After an intense reframing stage, we have narrowed down our HCW question to: How can we promote the self-sustainability of marginalized individuals who either lack a GED or have children by focusing on their personal spaces? We want our design to have low costs, be sustainable and help the homeless youth in the long-term, and be repeatable across multiple homeless youth. We came up with two concepts which address various key insights as described below.
Concept 1: The Baby Box
With this concept, the Baby Box directly addresses the needs of current mothers and expecting mothers by providing a low-cost “crib” for the baby to sleep in, as well as resources to get them started with taking care of a child. These mothers in the rehousing program often have trouble finding childcare, so have to sacrifice most of their time to take care of their children. Therefore, this box would help relieve some of the stress by providing resources and materials to help them become comfortable with taking care of children.
Concept 2: The GED Box
One of our key insights was that two-thirds of the rehoused youths do not have GED, due to factors such as lack motivation, lack of access to a computer, lack of reliable transportation to get to classes, and conflicting priorities. Also, some of these youths have children, which increases the burden that they face. Having a GED is very important because many jobs require a GED at the very least, and after 10 months, the rehoused youths need to pay half of the rent by themselves. Therefore, for those who do not have a GED, getting one is very important and should be prioritized.
To evaluate our concepts, we will use the following measures of success:
- Short-term: 90% feel the solution decreases barrier to achieve important goals (i.e. work towards GED/barrier to taking care of their children)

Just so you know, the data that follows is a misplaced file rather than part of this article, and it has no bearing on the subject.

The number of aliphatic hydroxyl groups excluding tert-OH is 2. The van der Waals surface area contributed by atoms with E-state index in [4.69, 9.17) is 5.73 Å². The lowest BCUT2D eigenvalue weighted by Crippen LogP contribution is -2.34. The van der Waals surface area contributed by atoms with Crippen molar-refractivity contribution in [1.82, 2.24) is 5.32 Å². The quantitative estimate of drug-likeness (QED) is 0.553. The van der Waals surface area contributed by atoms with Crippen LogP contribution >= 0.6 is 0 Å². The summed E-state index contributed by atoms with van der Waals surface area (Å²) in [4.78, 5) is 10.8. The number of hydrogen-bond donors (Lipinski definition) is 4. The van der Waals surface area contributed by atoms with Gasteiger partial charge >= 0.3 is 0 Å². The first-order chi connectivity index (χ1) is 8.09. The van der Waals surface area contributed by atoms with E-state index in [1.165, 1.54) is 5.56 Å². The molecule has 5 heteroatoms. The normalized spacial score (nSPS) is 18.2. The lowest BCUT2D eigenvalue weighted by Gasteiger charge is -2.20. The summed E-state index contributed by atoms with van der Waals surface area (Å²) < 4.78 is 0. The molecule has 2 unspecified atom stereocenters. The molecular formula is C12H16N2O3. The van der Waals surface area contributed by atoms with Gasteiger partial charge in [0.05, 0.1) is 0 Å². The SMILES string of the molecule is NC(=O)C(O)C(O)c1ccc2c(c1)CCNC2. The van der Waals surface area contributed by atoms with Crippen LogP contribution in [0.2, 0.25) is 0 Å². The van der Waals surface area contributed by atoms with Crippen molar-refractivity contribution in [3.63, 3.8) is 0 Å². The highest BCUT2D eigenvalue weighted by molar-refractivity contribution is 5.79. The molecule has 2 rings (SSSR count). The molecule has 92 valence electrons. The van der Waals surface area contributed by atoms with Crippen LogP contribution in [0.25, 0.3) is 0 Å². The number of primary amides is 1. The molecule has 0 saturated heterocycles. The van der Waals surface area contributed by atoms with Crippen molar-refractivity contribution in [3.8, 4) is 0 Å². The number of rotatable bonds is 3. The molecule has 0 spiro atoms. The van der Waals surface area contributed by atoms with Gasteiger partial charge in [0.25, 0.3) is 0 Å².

- Medium-term: 90% actively use the resources
- Long-term: 50% of non-GED holders get a GED by the end of 18 months, or 90% report feeling less burdened from childcare
Because the Baby Box concept already exists in several countries, and expecting parents in Houston can receive the baby box for free, we have ultimately decided to go forward with the GED box. We believe that this box could help alleviate stress from not only non-GED holders, but also non-GED holders who are also mothers.
Key Pieces of Feedback from MSR:
- We need to consider the question: How can we test with users to see if the GED box truly relieves the burden on homeless youths who don’t have a GED or a job?
- We should ideate around the idea of bringing the means to getting a GED to their spaces.
- We should make sure that the materials in the box are not overwhelming and cause the user to feel even more stressed. We want them to feel motivated.
We’re really excited to continue forward with our GED box idea and ideate some really useful items to include in the box. Thanks for the feedback, everyone!